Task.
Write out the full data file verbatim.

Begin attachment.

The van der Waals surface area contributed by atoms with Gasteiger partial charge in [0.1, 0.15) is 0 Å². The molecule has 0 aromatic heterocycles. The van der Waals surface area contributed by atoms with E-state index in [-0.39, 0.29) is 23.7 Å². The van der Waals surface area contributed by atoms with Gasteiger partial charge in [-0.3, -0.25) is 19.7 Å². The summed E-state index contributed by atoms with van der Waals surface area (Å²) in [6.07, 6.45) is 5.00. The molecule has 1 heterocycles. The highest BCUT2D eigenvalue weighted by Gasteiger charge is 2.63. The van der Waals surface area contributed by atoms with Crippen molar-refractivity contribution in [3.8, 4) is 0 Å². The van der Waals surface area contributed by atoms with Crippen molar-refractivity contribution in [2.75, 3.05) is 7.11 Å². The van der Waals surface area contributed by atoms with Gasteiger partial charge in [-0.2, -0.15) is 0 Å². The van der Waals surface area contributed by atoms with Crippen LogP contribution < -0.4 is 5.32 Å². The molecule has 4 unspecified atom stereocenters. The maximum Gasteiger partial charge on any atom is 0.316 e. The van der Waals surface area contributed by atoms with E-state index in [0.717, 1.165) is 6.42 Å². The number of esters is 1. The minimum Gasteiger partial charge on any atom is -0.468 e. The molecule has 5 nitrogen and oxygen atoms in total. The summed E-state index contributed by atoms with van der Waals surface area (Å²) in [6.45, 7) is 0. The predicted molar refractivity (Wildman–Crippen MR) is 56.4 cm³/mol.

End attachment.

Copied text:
The van der Waals surface area contributed by atoms with Gasteiger partial charge in [0.1, 0.15) is 0 Å². The molecule has 0 aromatic heterocycles. The van der Waals surface area contributed by atoms with E-state index in [-0.39, 0.29) is 23.7 Å². The van der Waals surface area contributed by atoms with Gasteiger partial charge in [-0.3, -0.25) is 19.7 Å². The summed E-state index contributed by atoms with van der Waals surface area (Å²) in [6.07, 6.45) is 5.00. The molecule has 1 heterocycles. The highest BCUT2D eigenvalue weighted by Gasteiger charge is 2.63. The van der Waals surface area contributed by atoms with Crippen molar-refractivity contribution in [3.8, 4) is 0 Å². The van der Waals surface area contributed by atoms with Crippen molar-refractivity contribution in [2.75, 3.05) is 7.11 Å². The van der Waals surface area contributed by atoms with Gasteiger partial charge in [-0.2, -0.15) is 0 Å². The van der Waals surface area contributed by atoms with Crippen LogP contribution < -0.4 is 5.32 Å². The molecule has 4 unspecified atom stereocenters. The maximum Gasteiger partial charge on any atom is 0.316 e. The van der Waals surface area contributed by atoms with E-state index in [0.717, 1.165) is 6.42 Å². The number of esters is 1. The minimum Gasteiger partial charge on any atom is -0.468 e. The molecule has 5 nitrogen and oxygen atoms in total. The summed E-state index contributed by atoms with van der Waals surface area (Å²) in [6.45, 7) is 0. The predicted molar refractivity (Wildman–Crippen MR) is 56.4 cm³/mol.